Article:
described in section 3.4.1 of RFC 4422 [10].  It is expected that
   these usernames are not globally unique, but are only unique within
   the context of a particular application or particular enterprise.  A
   username need not be a distinguished name, and an implementation
   receiving a control in this format MUST NOT assume that the contents
   of the sessionTrackingIdentifier can be parsed as a distinguished
   name.

   A control with this format differs from the Proxied Authorization
   Control as defined in RFC 4370 [11], as the presence of this session
   identifier control on a request SHOULD NOT influence the directory
   server's access control decision of whether or how to perform that
   request.

   Note that this format does not provide any information to
   differentiate between multiple sessions or periods of interaction by
   the same user.  It is primarily intended for deployments which merely
   need to be able to tie each directory operation to they identity of
   the user whose activities caused the operation request to be
   generated, even if the user might not even be represented in the
   directory where the operations are being performed.

3.2.1.  Example

   For example, if an application server "app.example.com" with IPv4
   address "192.0.2.1" had authenticated an user with name "bloggs", and
   then sent a search request to the LDAP directory in order to obtain
   some public information on service configuration intending to provide
   it to that user, the application might include a session identifier
   control.  The SessionIdentifierControlValue would have the following
   ASN.1 value prior to encoding:


      {  -- SEQUENCE
         "192.0.2.1",                    -- sessionSourceIp
         "app.example.com",              -- sessionSourceName
         "1.3.6.1.4.1.21008.108.63.1.3", -- formatOID
         "bloggs"                        -- sessionTrackingIdentifier
      }







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   The session identifier control would be sent with controlType
   1.3.6.1.4.1.21008.108.63.1, criticality FALSE, and the controlValue
   the BER encoding of the SessionIdentifierControlValue.  The control
   included with the LDAP request would resemble:


      {  -- SEQUENCE
         "1.3.6.1.4.1.21008.108.63.1", -- controlType
         FALSE,                        -- criticality
         '304204093139322e302e322e31040f6170702e6578616d706c652e636f6d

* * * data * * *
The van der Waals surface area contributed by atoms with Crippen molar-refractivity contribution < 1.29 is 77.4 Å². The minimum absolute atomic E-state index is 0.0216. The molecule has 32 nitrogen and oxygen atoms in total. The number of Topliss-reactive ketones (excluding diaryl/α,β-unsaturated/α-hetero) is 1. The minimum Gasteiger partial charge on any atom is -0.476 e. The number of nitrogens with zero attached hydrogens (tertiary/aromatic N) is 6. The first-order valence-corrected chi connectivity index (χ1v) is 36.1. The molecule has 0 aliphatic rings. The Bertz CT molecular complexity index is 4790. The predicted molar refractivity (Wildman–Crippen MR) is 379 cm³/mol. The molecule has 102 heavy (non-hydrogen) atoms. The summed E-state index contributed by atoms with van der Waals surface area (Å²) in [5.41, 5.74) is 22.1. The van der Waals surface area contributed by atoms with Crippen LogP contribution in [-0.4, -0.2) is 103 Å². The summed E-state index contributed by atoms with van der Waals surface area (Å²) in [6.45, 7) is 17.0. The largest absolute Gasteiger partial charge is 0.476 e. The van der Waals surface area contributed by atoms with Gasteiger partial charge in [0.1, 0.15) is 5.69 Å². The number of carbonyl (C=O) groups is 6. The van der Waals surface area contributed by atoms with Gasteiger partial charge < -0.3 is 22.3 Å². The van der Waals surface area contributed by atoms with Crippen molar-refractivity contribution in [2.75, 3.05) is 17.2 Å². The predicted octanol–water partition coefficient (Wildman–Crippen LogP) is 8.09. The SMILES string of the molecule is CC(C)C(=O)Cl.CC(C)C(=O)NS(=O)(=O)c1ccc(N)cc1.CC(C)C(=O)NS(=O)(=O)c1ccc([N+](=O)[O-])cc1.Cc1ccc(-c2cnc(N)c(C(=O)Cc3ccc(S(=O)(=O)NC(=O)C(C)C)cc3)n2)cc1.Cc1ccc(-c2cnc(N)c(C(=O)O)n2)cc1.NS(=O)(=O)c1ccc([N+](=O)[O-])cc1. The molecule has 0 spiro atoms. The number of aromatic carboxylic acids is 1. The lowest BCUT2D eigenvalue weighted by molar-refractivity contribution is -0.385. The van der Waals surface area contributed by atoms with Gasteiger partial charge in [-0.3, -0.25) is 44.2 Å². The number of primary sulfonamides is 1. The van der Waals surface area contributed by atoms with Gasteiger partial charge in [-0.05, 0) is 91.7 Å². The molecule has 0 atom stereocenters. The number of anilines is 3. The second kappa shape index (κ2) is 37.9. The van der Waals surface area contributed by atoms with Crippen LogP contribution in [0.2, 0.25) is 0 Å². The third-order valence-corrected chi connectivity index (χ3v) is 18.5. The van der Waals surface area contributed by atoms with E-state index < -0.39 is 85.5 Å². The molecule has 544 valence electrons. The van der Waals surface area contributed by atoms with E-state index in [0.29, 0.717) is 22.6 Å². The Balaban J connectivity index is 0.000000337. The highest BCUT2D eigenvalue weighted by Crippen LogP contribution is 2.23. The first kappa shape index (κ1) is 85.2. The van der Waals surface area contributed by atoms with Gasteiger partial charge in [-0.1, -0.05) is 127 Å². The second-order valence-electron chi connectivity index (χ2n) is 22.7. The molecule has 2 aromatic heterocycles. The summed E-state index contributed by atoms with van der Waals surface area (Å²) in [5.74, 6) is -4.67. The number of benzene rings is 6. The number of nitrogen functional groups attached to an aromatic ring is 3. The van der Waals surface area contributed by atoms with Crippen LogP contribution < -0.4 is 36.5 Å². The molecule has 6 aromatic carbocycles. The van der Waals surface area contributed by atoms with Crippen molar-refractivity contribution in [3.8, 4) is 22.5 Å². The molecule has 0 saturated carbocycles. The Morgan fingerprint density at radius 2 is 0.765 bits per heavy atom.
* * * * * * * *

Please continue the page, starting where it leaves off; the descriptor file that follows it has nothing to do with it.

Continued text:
041c312e332e362e312e342e312e32313030382e3130382e36332e312e33
          0406626c6f676773'H           -- controlValue
      }






































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4.  Security Considerations

   The session identifier controls used in this document are not
   intended as a security control or proxy authentication mechanism, and
   SHOULD NOT be used within a directory server to influence the
   operation processing behavior.

   Malicious clients might attempt to provide false or misleading
   information in directory server logs through the use of this control.
   LDAP servers SHOULD implement access checks which limit whether
   session identifier information provided by a client is logged.  LDAP
   servers which implement this control SHOULD permit the administrator
   of the directory server to configure that this control is ignored
   unless the request containing the control was received from a client
   that been authenticated.  LDAP servers which implement this control
   SHOULD permit the administrator of the directory server to configure
   that this control is ignored unless the client is authorized to use
   this or related controls, such as the Proxied Authorization Control
   [11].  Session identifier information from clients which do not meet
   the server's access check requirement SHOULD be silently discarded.

   In some formats, session tracking identifiers may contain personal-
   identifiable information, such as usernames or client IP addresses.
   Unless data link, network or transport level encryption is being
   used, this information might be visible to attackers monitoring the
   network segments across which this information is being transmitted.
   Implementations of LDAP clients which include this control in
   requests sent to directory servers SHOULD support the use of
   underlying security services that establish connection
   confidentiality before the control is sent, such as a SASL mechanism
   that negotiates a security layer, or the Start TLS operation.

   Correlation of activities across multiple servers can enable
   administrators and monitoring tools to construct a more accurate
   picture of user behavior.  In particular, this tracking control could
   be used to determine the set of applications and services with which
   a particular user has had interactions.  Thus, this control would not
   be appropriate to deployments intending to anonymize directory
   requests.  Session formats containing personal identifiable
   information SHOULD NOT be used between systems in different
   organizations where there is no existing agreement between those